While dealing with the insurance company, it’s also time to find a mold remediation company. We found mold after removing the cabinets because they put out lots of fans but never removed cabinet doors/drawers (read How to Dry Out Kitchen Cabinets). With no prior experience involving mold remediation, this is a perfect opportunity to share my research and how I went about hiring a new contractor.
Mold Remediation Means What?
When researching mold and mold remediation companies, I realized there were several words being used and it wasn’t clear what each meant. More important was figuring out the word that best described the services I needed.
- Water damage as defined by Wikipedia, “losses caused by water intruding where it enables attack of materials by destructive processes like rotting of wood, growth, rusting of steel, de-laminating materials such as plywood”.
- Water mitigation refers to the process of preventing or reversing damage caused by water in a building. Reversing water damage can mean water removal and/or the whole water cleaning process
- Water damage remediation means treating or reversing the damage caused by unwanted water accumulation. In covers the process of cleaning, drying, sanitizing and repairing any structural damage caused by water
- Water damage restoration includes the complete process of water cleanup from the removal of water, drying items and structures, and moving restored items back.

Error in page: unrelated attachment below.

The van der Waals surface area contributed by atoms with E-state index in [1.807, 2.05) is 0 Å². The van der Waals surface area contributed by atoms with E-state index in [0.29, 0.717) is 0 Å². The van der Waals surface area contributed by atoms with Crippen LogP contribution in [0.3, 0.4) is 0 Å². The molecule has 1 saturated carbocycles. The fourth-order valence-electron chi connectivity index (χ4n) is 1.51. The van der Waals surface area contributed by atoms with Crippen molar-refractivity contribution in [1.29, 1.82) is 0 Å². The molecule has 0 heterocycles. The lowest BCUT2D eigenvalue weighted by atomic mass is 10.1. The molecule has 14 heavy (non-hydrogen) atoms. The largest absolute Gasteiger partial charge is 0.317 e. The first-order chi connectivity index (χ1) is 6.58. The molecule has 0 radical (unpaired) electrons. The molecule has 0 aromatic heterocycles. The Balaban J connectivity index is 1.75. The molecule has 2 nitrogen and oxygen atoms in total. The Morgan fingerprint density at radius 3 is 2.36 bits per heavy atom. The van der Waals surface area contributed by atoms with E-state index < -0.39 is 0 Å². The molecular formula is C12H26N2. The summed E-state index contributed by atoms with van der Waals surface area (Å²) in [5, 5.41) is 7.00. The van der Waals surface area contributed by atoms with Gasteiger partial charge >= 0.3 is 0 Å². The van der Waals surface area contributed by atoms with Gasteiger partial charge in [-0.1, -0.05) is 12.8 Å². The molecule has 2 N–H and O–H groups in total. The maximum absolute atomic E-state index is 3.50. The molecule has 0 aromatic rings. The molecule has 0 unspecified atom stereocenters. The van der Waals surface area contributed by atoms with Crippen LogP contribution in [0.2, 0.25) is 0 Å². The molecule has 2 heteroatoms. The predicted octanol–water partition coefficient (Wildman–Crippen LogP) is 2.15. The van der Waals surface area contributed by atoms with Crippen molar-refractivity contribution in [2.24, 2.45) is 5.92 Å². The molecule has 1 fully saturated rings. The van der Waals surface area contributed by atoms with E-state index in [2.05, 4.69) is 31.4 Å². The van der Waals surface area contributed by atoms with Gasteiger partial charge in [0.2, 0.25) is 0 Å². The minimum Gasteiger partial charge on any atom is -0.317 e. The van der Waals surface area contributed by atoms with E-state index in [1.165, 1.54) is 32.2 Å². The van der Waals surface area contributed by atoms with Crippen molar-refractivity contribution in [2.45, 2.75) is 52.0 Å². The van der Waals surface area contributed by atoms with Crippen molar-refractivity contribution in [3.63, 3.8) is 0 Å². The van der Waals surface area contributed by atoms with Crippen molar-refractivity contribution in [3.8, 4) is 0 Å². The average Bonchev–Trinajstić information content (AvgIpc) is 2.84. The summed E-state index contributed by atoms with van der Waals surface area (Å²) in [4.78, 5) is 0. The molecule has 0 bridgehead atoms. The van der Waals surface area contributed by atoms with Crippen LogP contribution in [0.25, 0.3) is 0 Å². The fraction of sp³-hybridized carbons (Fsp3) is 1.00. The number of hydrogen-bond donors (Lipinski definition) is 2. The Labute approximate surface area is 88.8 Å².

DIY Test Kits: See if Mold Remediation Needed
Once the mold behind the cabinets was visible, it was time to do more testing.
With no agreement by the insurance company that any mold testing is required, I started with some DIY mold test kits. The testing is really simple so don’t be afraid of it – it reminded me of biology labs in high school.
- Pour the mold growth medium (small bottle below) into the petri dish.
- Leave the petri dish uncovered for one hour (I used the timer on my phone).
- Monitor petri dish for mold growth. It’s frustrating when there’s nothing to see for the first two days but right around 48 hours, you’ll see mold and over the next two days it will bloom.
What was frustrating with the mold test kits was there’s only one test per box, even when an outdoor control test is recommended. My MoldArmor kits are available at Home Depot and Lowe’s in the paint aisle, or you can find them on Amazon (see more mold test kits on Amazon).
DIY mold test kits sell for less than ten dollars per kit. You’ll have to pay about $35 to send your results to a lab for further analysis. That’s still less than the $75 to $125/test you’ll pay for an indoor air quality testing company to perform the test for you (planned so I’ll be able to compare results in a week or two).
What Does Mold Remediation Include?
The more interesting challenge was learning what services are provided by mold remediation companies. Here’s what I’ve learned so far from online research and talking to two companies. One company wanted to take over control of the entire remediation process without describing the steps. The other company estimator was very friendly, answered all my questions and together we came up with a strategy for taking the first few steps.